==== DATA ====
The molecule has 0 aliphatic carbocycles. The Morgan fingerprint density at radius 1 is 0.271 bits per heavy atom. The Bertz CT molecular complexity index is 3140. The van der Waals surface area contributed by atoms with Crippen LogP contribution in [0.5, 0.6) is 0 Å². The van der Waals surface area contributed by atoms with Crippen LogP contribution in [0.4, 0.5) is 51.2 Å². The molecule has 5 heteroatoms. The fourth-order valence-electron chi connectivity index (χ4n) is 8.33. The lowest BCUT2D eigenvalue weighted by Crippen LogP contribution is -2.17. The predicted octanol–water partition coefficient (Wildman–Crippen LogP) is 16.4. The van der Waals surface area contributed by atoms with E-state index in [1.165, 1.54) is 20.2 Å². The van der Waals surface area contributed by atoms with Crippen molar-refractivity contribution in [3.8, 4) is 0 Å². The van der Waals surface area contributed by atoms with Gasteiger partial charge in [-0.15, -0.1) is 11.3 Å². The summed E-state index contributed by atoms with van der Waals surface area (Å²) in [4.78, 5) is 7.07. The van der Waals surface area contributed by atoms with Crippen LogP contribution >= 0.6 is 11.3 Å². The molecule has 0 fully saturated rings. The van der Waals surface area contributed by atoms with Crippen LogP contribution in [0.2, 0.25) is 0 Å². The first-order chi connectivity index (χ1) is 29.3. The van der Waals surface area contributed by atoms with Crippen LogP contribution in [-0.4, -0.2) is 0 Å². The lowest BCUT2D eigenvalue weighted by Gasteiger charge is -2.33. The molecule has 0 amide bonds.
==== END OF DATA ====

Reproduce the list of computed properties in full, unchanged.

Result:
The molecule has 0 aliphatic carbocycles. The Morgan fingerprint density at radius 1 is 0.271 bits per heavy atom. The Bertz CT molecular complexity index is 3140. The van der Waals surface area contributed by atoms with Crippen LogP contribution in [0.5, 0.6) is 0 Å². The van der Waals surface area contributed by atoms with Crippen LogP contribution in [0.4, 0.5) is 51.2 Å². The molecule has 5 heteroatoms. The fourth-order valence-electron chi connectivity index (χ4n) is 8.33. The lowest BCUT2D eigenvalue weighted by Crippen LogP contribution is -2.17. The predicted octanol–water partition coefficient (Wildman–Crippen LogP) is 16.4. The van der Waals surface area contributed by atoms with E-state index in [1.165, 1.54) is 20.2 Å². The van der Waals surface area contributed by atoms with Crippen molar-refractivity contribution in [3.8, 4) is 0 Å². The van der Waals surface area contributed by atoms with Gasteiger partial charge in [-0.15, -0.1) is 11.3 Å². The summed E-state index contributed by atoms with van der Waals surface area (Å²) in [4.78, 5) is 7.07. The van der Waals surface area contributed by atoms with Crippen LogP contribution >= 0.6 is 11.3 Å². The molecule has 0 fully saturated rings. The van der Waals surface area contributed by atoms with Crippen LogP contribution in [0.2, 0.25) is 0 Å². The first-order chi connectivity index (χ1) is 29.3. The van der Waals surface area contributed by atoms with Crippen LogP contribution in [-0.4, -0.2) is 0 Å². The lowest BCUT2D eigenvalue weighted by Gasteiger charge is -2.33. The molecule has 0 amide bonds.